Hurt comes in many forms. Some instances come at us like an arrow from the bow; we see it coming but cannot avoid the hit fast enough. Other forms of hurtfulness build up little by little. Each day another slight, another insult, another rejection. Sometimes we don't even know we are collecting hurt feelings until we begin to unravel and our behaviour changes in varied ways. Perhaps we become depressed, angry, oversensitive or even abusive to those around us. Sometimes we are so deeply entrenched in ourselves that forgiveness seems like the silliest solution to our problems. But in the end we learn forgiveness is the sweet sorrow of release. The comfortable burdens of anger are sometimes with us for so long we find their company comfortable and familiar. When we finally let them go, the relief is profoundly satisfying yet slightly frightening.
In concrete terms, forgiveness is the decision to let go of feelings of resentment towards the person(s) who inflicted the pain. Thoughts of revenge are allowed to fade away. To be clear, forgiveness does not mean relieving the other person's responsibility in their actions against you. It doesn't mean their act was any less important or hurtful. Forgiveness is simply moving on to peace and positive thinking. It is possible to forgive without excusing the act. What is the difference? Excusing a wrongful act means you allow the act, and are even ok with it happening again. Forgiveness is letting the anger go.
Sometimes in that moment of forgiveness there is a deep feeling of release. Particularly if we have held on to the rage and resentment for a long period of time, the instance of forgiveness can seem like an overwhelming relief. Our body will feel less stress, lowered blood pressure, less anxious, have more energy and reduced anger. Through letting go of those burdens we will find it easier to accept spiritual guidance. Depression and sadness will begin to fade as well.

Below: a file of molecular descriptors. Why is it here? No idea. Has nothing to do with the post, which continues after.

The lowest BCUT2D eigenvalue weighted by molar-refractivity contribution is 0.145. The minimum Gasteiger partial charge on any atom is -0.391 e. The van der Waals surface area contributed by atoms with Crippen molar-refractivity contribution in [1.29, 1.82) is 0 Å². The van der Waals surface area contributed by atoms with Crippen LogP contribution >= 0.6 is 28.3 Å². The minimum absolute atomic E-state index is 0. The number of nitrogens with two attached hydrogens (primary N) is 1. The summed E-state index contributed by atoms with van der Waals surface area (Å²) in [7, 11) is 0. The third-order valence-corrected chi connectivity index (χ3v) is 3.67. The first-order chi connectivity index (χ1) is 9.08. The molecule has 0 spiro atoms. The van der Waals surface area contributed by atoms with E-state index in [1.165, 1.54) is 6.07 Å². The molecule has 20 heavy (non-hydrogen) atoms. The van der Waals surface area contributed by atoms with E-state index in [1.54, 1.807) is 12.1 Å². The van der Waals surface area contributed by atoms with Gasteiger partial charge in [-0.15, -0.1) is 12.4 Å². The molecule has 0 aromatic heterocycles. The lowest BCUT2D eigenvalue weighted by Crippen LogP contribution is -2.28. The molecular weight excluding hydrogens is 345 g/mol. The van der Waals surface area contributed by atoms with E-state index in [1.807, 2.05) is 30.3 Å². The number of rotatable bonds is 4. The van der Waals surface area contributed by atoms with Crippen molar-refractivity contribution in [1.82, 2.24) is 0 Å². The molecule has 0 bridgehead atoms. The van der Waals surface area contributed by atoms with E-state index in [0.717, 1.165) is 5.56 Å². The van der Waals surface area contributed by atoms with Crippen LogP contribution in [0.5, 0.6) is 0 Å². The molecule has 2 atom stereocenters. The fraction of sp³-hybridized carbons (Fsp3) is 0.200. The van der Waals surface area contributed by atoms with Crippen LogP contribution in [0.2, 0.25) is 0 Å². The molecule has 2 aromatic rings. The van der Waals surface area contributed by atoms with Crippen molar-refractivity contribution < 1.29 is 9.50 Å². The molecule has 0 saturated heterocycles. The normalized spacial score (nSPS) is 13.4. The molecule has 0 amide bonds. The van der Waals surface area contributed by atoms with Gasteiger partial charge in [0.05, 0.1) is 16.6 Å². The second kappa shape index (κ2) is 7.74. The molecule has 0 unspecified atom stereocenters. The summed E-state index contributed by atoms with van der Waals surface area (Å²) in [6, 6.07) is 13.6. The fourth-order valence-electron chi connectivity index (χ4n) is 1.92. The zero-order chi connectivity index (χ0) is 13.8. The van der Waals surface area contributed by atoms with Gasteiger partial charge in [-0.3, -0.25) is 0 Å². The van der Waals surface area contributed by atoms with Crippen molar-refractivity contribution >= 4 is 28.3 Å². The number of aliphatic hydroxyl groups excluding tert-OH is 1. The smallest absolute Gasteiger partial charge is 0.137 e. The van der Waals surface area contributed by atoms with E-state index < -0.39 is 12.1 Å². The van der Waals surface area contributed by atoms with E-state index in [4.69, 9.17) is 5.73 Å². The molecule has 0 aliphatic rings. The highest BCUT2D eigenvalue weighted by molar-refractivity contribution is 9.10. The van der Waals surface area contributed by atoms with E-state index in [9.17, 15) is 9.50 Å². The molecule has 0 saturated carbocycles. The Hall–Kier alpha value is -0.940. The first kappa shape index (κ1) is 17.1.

So why is it so easy to get angry and stay angry? Why do we hold grudges? Reaction to a hurtful event is natural. In fact not reacting is unnatural and shows signs of repressed feelings. The difference between a reaction and holding a grudge is in the allowance of negative feelings to overtake the positive feelings. If you are always negative, the people around you will feel bad and angry. Then a vicious cycle has begun. There is an old Buddhist proverb about anger: "Holding on to anger is like grasping a hot coal with the intent of throwing it at someone else; you are the one who gets burned."
To decide to forgive is to decide to commit to a process of change. To forgive a wrong is to move away from living life as a victim and take back control of your life. By not letting the anger to continue controlling your thoughts, feelings, and actions, you are redefining your life. A new perspective will be gained, one that includes empathy, understanding, patience and love. Do not dwell on the time spent in the anger, focus on the life ahead.
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